State Farm, the largest seller of homeowner insurance in California, acknowledged Wednesday that it made a mistake when it announced last month that discounts for about 600,000 policyholders in the state would go into effect Jan. 1.
In fact, it said the discounts, amounting to $23.8 million, will not go into force until March 1.
This has the practical effect of delaying the cuts for about 100,000 policyholders until early 1989. Since the 10% discounts for customers of more than six years standing and 5% for customers of three to six years are pegged to their annual renewal dates, policyholders whose dates fall between Jan. 1 and March 1 will not get lower bills until next year.
The other 500,000 customers whose annual renewal dates fall after March 1 will get the discounts this year. All of the company's million homeowners' policyholders will get a small flat rate reduction this year as previously announced, the company said.
Officially acknowledging the error Wednesday, State Farm spokesman Jerry Parsons said, "It was a mistake and an oversight."
He said the information State Farm's public relations department was given for the release "was not complete" and that the company regretted that policyholders had been misled.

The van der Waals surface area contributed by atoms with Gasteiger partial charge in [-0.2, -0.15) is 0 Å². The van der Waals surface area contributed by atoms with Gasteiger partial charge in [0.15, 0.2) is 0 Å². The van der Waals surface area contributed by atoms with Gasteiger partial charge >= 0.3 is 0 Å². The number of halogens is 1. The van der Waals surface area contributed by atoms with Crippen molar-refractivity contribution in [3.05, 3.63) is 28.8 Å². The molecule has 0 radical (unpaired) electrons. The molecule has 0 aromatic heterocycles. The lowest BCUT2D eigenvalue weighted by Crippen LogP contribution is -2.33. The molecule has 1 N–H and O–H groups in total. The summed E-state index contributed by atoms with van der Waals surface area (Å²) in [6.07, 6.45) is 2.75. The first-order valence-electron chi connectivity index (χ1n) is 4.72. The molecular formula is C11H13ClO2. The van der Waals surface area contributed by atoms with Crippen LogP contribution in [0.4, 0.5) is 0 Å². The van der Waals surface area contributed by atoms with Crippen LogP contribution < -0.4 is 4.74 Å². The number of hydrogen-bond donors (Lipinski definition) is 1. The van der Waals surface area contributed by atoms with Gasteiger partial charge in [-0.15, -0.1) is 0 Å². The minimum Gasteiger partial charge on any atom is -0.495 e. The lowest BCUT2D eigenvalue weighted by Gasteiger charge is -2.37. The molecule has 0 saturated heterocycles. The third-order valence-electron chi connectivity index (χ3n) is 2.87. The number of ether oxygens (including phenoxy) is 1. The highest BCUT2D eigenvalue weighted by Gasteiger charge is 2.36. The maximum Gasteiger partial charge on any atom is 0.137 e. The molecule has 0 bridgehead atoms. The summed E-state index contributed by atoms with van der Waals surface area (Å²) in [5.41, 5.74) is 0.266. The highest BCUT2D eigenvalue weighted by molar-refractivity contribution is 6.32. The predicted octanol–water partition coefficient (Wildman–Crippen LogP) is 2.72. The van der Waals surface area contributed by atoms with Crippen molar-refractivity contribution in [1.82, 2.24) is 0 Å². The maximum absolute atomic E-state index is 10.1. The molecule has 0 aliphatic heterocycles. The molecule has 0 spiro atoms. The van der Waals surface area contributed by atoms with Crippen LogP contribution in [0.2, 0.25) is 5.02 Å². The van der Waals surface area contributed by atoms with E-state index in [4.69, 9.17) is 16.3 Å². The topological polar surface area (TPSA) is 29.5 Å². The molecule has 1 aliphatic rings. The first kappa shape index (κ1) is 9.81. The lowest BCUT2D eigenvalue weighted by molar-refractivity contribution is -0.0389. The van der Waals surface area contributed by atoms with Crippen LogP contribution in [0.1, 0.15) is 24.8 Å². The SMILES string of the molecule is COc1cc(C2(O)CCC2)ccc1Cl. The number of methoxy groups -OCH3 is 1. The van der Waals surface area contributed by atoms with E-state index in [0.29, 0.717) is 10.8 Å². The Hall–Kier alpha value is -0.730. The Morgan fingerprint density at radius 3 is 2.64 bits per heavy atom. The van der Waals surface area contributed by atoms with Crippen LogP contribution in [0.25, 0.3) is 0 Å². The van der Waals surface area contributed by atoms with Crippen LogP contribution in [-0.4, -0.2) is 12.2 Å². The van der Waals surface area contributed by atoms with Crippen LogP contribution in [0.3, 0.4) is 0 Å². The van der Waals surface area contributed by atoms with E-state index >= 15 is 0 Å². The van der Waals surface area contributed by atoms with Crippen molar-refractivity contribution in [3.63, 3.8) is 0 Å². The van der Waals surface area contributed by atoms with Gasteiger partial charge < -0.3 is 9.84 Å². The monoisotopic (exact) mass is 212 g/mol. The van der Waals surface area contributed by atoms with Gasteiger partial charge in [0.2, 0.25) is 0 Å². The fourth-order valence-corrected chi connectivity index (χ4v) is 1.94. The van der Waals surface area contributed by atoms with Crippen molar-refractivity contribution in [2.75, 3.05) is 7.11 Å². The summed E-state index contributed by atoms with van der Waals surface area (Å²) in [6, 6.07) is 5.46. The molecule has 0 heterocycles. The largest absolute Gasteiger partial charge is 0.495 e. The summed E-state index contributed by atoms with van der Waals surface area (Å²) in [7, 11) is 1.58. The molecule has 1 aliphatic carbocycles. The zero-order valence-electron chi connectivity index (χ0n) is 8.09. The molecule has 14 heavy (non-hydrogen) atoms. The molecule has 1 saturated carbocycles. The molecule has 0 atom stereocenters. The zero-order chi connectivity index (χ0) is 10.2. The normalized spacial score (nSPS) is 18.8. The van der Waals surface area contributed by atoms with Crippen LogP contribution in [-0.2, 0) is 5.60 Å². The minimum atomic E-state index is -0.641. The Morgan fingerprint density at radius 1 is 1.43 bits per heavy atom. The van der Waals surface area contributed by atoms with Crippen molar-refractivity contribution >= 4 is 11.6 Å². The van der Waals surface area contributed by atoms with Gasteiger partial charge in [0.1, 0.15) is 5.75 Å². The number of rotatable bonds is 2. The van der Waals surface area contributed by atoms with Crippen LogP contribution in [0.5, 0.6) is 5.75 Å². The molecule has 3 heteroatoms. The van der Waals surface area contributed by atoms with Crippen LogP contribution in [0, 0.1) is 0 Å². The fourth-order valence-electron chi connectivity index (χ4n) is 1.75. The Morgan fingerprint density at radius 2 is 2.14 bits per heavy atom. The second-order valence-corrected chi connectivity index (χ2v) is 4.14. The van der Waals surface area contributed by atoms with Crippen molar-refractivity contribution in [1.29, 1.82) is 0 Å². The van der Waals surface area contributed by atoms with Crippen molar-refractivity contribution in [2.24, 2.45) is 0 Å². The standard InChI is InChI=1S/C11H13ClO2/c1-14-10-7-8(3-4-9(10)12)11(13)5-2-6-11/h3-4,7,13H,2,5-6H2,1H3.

Roger Tompkins, a regional vice president for State Farm based in Costa Mesa, explained that the error occurred because someone did not realize that the billing process takes about two months. Bills are generally sent out about 30 days before payment is due, he said, and it takes several weeks before that to prepare the bills.
"So we began processing the new rates on Jan. 1," Tompkins said, "but those bills won't go out until February for payment in March."
Agents contacted by The Times, however, said a company directive Nov. 20 said then that the decreases would not go into effect until March 1.
Parsons said State Farm will directly contact the policyholders who missed out on the rate decreases for this year to explain the mistake.
A little more than two weeks before the original announcement, the state Insurance Department published a comparative rate survey that indicated that the No. 2 seller of homeowner insurance in California, Farmers, charges less than State Farm.
In its statement announcing the cuts, State Farm declared that all the cuts would begin Jan. 1. A story to that effect was published in The Times Jan. 1, with State Farm officials quoted as saying there was no link between the survey and the announcement of rate cuts and discounts.
When bills began arriving in January, however, the discounts were not there. When policyholders complained to State Farm agents, they were told the announcement was in error.
A two-month delay in implementing the discounts yields the company about $4 million.